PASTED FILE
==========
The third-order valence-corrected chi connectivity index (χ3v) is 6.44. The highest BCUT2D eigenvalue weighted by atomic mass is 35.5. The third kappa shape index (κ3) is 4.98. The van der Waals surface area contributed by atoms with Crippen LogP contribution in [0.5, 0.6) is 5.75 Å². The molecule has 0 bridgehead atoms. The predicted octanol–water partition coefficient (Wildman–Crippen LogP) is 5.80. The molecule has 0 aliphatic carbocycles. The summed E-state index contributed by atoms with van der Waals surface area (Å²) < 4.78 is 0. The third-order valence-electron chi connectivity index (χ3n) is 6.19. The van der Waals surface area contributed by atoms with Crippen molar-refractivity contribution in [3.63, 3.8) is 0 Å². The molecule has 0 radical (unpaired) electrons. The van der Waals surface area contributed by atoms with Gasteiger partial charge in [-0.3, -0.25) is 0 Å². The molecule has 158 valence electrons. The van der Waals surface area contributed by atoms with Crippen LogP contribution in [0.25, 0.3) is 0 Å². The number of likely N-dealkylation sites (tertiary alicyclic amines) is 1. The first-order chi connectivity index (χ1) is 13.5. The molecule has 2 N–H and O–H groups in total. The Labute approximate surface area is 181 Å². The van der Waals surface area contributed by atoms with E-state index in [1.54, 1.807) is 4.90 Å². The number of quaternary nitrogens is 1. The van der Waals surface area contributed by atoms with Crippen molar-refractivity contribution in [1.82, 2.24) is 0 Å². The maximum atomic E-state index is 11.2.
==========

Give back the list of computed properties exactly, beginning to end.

The third-order valence-corrected chi connectivity index (χ3v) is 6.44. The highest BCUT2D eigenvalue weighted by atomic mass is 35.5. The third kappa shape index (κ3) is 4.98. The van der Waals surface area contributed by atoms with Crippen LogP contribution in [0.5, 0.6) is 5.75 Å². The molecule has 0 bridgehead atoms. The predicted octanol–water partition coefficient (Wildman–Crippen LogP) is 5.80. The molecule has 0 aliphatic carbocycles. The summed E-state index contributed by atoms with van der Waals surface area (Å²) < 4.78 is 0. The third-order valence-electron chi connectivity index (χ3n) is 6.19. The van der Waals surface area contributed by atoms with Crippen molar-refractivity contribution in [3.63, 3.8) is 0 Å². The molecule has 0 radical (unpaired) electrons. The van der Waals surface area contributed by atoms with Gasteiger partial charge in [-0.3, -0.25) is 0 Å². The molecule has 158 valence electrons. The van der Waals surface area contributed by atoms with Crippen LogP contribution in [0.25, 0.3) is 0 Å². The number of likely N-dealkylation sites (tertiary alicyclic amines) is 1. The first-order chi connectivity index (χ1) is 13.5. The molecule has 2 N–H and O–H groups in total. The Labute approximate surface area is 181 Å². The van der Waals surface area contributed by atoms with E-state index in [1.54, 1.807) is 4.90 Å². The number of quaternary nitrogens is 1. The van der Waals surface area contributed by atoms with Crippen molar-refractivity contribution in [1.82, 2.24) is 0 Å². The maximum atomic E-state index is 11.2.